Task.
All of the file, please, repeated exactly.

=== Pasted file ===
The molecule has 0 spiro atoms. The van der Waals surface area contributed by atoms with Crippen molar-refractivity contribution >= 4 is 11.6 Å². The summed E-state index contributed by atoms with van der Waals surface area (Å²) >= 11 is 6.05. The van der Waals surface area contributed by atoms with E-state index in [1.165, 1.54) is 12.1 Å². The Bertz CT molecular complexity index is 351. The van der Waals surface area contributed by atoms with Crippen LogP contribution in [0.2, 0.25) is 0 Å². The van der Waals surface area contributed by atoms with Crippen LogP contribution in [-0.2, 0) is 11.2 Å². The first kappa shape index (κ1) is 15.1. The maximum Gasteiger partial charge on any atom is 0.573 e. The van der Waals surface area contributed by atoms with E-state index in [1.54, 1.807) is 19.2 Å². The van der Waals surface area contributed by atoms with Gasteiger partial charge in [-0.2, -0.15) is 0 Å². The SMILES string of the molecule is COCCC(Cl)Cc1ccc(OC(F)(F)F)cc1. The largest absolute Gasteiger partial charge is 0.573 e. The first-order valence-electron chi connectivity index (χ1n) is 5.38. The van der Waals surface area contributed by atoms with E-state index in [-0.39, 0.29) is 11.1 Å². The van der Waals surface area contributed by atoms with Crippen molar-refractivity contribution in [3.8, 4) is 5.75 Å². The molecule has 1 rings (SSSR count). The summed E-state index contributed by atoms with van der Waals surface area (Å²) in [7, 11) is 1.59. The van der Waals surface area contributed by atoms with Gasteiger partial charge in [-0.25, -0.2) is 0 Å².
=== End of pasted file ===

The molecule has 0 spiro atoms. The van der Waals surface area contributed by atoms with Crippen molar-refractivity contribution >= 4 is 11.6 Å². The summed E-state index contributed by atoms with van der Waals surface area (Å²) >= 11 is 6.05. The van der Waals surface area contributed by atoms with E-state index in [1.165, 1.54) is 12.1 Å². The Bertz CT molecular complexity index is 351. The van der Waals surface area contributed by atoms with Crippen LogP contribution in [0.2, 0.25) is 0 Å². The van der Waals surface area contributed by atoms with Crippen LogP contribution in [-0.2, 0) is 11.2 Å². The first kappa shape index (κ1) is 15.1. The maximum Gasteiger partial charge on any atom is 0.573 e. The van der Waals surface area contributed by atoms with E-state index in [1.54, 1.807) is 19.2 Å². The van der Waals surface area contributed by atoms with Gasteiger partial charge in [-0.2, -0.15) is 0 Å². The SMILES string of the molecule is COCCC(Cl)Cc1ccc(OC(F)(F)F)cc1. The largest absolute Gasteiger partial charge is 0.573 e. The first-order valence-electron chi connectivity index (χ1n) is 5.38. The van der Waals surface area contributed by atoms with E-state index in [-0.39, 0.29) is 11.1 Å². The van der Waals surface area contributed by atoms with Crippen molar-refractivity contribution in [3.8, 4) is 5.75 Å². The molecule has 1 rings (SSSR count). The summed E-state index contributed by atoms with van der Waals surface area (Å²) in [7, 11) is 1.59. The van der Waals surface area contributed by atoms with Gasteiger partial charge in [-0.25, -0.2) is 0 Å².